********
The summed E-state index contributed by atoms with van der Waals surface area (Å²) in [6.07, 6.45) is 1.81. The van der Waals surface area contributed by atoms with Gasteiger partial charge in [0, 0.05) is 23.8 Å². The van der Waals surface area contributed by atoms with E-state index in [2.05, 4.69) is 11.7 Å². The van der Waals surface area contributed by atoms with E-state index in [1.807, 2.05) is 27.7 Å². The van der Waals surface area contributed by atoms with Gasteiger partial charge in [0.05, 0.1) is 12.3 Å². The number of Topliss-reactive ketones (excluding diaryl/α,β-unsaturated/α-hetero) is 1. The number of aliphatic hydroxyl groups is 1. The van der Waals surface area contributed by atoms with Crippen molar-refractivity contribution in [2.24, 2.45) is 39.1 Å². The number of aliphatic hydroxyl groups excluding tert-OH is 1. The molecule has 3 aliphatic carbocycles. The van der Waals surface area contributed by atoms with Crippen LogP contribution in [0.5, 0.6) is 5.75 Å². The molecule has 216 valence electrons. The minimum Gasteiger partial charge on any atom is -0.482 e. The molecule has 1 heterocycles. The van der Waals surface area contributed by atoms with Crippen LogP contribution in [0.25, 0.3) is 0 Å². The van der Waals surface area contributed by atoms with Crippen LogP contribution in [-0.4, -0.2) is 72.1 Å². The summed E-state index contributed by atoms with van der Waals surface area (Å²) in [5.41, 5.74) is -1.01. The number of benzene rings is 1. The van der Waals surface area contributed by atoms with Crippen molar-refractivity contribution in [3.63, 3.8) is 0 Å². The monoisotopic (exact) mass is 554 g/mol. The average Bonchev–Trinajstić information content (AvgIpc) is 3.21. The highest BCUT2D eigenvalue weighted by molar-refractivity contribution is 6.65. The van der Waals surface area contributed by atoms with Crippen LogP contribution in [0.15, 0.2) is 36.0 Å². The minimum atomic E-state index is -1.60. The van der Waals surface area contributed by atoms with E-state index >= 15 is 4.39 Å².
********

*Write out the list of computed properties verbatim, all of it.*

The summed E-state index contributed by atoms with van der Waals surface area (Å²) in [6.07, 6.45) is 1.81. The van der Waals surface area contributed by atoms with Gasteiger partial charge in [0, 0.05) is 23.8 Å². The van der Waals surface area contributed by atoms with E-state index in [2.05, 4.69) is 11.7 Å². The van der Waals surface area contributed by atoms with E-state index in [1.807, 2.05) is 27.7 Å². The van der Waals surface area contributed by atoms with Gasteiger partial charge in [0.05, 0.1) is 12.3 Å². The number of Topliss-reactive ketones (excluding diaryl/α,β-unsaturated/α-hetero) is 1. The number of aliphatic hydroxyl groups is 1. The van der Waals surface area contributed by atoms with Crippen molar-refractivity contribution in [2.24, 2.45) is 39.1 Å². The number of aliphatic hydroxyl groups excluding tert-OH is 1. The molecule has 3 aliphatic carbocycles. The van der Waals surface area contributed by atoms with Crippen LogP contribution in [0.5, 0.6) is 5.75 Å². The molecule has 216 valence electrons. The minimum Gasteiger partial charge on any atom is -0.482 e. The molecule has 1 heterocycles. The van der Waals surface area contributed by atoms with Crippen LogP contribution in [0.25, 0.3) is 0 Å². The van der Waals surface area contributed by atoms with Crippen LogP contribution in [-0.4, -0.2) is 72.1 Å². The summed E-state index contributed by atoms with van der Waals surface area (Å²) in [5.41, 5.74) is -1.01. The number of benzene rings is 1. The van der Waals surface area contributed by atoms with Crippen molar-refractivity contribution in [3.63, 3.8) is 0 Å². The monoisotopic (exact) mass is 554 g/mol. The average Bonchev–Trinajstić information content (AvgIpc) is 3.21. The highest BCUT2D eigenvalue weighted by molar-refractivity contribution is 6.65. The van der Waals surface area contributed by atoms with Crippen LogP contribution in [0.15, 0.2) is 36.0 Å². The minimum atomic E-state index is -1.60. The van der Waals surface area contributed by atoms with E-state index >= 15 is 4.39 Å².